Like some Taylor's in this price range, you've got a solid Spruce top with laminate back and sides.

This model comes with Fishman F1 analog electronics, which is one of the more desirable and sophisticated acoustic pickup systems in existence. Typically found in much more expensive guitars, this Fishman preamp has an LED readout, a full band EQ, built-in compressor, tuner and anti-feedback system.

It's easily this guitar's most attractive and valuable feature.

Best Acoustic Guitars for the Money: 2015 Edition (under $1000)
The tone is full and warm, with a lot of bass and low-end coming from the interior of the guitar. At the same time, resonance is clear and projects with good definition, even from the lower frets and strings.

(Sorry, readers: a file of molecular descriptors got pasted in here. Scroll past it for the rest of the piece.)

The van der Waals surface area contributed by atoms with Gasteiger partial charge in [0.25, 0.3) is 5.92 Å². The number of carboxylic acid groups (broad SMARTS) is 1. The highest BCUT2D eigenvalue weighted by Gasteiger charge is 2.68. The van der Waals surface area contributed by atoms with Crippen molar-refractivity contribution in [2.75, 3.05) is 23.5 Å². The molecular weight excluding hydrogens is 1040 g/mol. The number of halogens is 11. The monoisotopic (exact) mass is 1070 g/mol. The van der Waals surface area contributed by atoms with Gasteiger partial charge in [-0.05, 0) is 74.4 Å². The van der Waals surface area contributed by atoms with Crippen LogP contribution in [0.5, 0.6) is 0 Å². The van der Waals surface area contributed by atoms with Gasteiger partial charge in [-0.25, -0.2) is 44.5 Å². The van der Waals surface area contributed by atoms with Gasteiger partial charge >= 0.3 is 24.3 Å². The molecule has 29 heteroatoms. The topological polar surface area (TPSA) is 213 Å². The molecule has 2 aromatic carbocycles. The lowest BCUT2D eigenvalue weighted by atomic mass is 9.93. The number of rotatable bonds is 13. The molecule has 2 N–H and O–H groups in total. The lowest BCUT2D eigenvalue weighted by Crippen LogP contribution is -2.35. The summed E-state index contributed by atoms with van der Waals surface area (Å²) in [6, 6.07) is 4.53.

Props to Martin for providing a fantastic acoustic at such an affordable price.
Amazon Prices | CPCPA5K Homepage | Amazon Reviews

Taylor 114ce 100 Series Grand Auditorium

Best Acoustic Guitars for the Money: 2015 Edition (under $1000)
The 114ce from Taylor is the younger brother of the 214ce, retailing $200 less. A big part of that lower cost is the fact that the 114ce uses Sapele for the back and sides instead of Rosewood like the 214.

Aside from that distinction, the two guitars share many of the same features.

The EST electronics system, venetian cutaway and Elixir strings are all here. You've even got the same Sitka Spruce top.

Best Acoustic Guitars for the Money: 2015 Edition (under $1000)
If you continue to compare this guitar to the 214, you'll notice a slight difference in tone (likely due to the Sapele wood on the back and sides) but not enough to discourage those who aren't looking for something to be disappointed in.

Both guitars sound a little brighter with the light Elixir strings.

This one makes you think that the 214 could be a little cheaper, since they're so similar.
Amazon Prices | 114CE Home Page | Amazon Reviews | Guitar Chalk Full Review

Other Buying Resources?